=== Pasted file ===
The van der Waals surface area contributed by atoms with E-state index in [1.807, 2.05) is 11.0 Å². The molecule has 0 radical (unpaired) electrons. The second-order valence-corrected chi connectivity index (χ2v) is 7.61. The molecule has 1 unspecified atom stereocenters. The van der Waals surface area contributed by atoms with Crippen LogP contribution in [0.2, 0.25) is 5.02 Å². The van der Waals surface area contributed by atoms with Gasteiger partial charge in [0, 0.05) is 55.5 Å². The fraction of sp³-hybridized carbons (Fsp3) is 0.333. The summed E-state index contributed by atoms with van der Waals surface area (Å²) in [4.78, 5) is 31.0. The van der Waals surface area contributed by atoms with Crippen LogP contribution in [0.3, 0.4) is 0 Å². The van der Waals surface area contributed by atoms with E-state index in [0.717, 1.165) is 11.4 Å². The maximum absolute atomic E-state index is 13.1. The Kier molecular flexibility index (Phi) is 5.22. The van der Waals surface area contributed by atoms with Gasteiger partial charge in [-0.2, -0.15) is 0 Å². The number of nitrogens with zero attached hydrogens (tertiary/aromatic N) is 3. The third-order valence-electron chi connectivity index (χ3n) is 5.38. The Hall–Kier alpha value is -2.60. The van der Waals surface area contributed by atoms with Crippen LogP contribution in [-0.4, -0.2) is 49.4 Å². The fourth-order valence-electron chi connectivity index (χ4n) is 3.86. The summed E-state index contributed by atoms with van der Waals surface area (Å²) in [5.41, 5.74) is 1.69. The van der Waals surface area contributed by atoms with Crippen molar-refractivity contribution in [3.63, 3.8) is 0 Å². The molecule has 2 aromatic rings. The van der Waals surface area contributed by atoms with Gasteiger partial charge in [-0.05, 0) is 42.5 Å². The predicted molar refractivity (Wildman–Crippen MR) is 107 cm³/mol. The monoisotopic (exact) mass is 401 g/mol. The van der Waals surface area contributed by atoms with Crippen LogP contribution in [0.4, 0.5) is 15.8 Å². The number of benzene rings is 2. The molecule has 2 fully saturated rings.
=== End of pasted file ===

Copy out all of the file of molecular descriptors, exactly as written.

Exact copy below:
The van der Waals surface area contributed by atoms with E-state index in [1.807, 2.05) is 11.0 Å². The molecule has 0 radical (unpaired) electrons. The second-order valence-corrected chi connectivity index (χ2v) is 7.61. The molecule has 1 unspecified atom stereocenters. The van der Waals surface area contributed by atoms with Crippen LogP contribution in [0.2, 0.25) is 5.02 Å². The van der Waals surface area contributed by atoms with Gasteiger partial charge in [0, 0.05) is 55.5 Å². The fraction of sp³-hybridized carbons (Fsp3) is 0.333. The summed E-state index contributed by atoms with van der Waals surface area (Å²) in [4.78, 5) is 31.0. The van der Waals surface area contributed by atoms with Crippen LogP contribution in [0.3, 0.4) is 0 Å². The van der Waals surface area contributed by atoms with E-state index in [0.717, 1.165) is 11.4 Å². The maximum absolute atomic E-state index is 13.1. The Kier molecular flexibility index (Phi) is 5.22. The van der Waals surface area contributed by atoms with Gasteiger partial charge in [-0.2, -0.15) is 0 Å². The number of nitrogens with zero attached hydrogens (tertiary/aromatic N) is 3. The third-order valence-electron chi connectivity index (χ3n) is 5.38. The Hall–Kier alpha value is -2.60. The van der Waals surface area contributed by atoms with Crippen LogP contribution in [-0.4, -0.2) is 49.4 Å². The fourth-order valence-electron chi connectivity index (χ4n) is 3.86. The summed E-state index contributed by atoms with van der Waals surface area (Å²) in [5.41, 5.74) is 1.69. The van der Waals surface area contributed by atoms with Crippen molar-refractivity contribution in [3.63, 3.8) is 0 Å². The molecule has 2 aromatic rings. The van der Waals surface area contributed by atoms with Gasteiger partial charge in [-0.05, 0) is 42.5 Å². The predicted molar refractivity (Wildman–Crippen MR) is 107 cm³/mol. The monoisotopic (exact) mass is 401 g/mol. The van der Waals surface area contributed by atoms with Crippen LogP contribution in [0.4, 0.5) is 15.8 Å². The number of benzene rings is 2. The molecule has 2 fully saturated rings.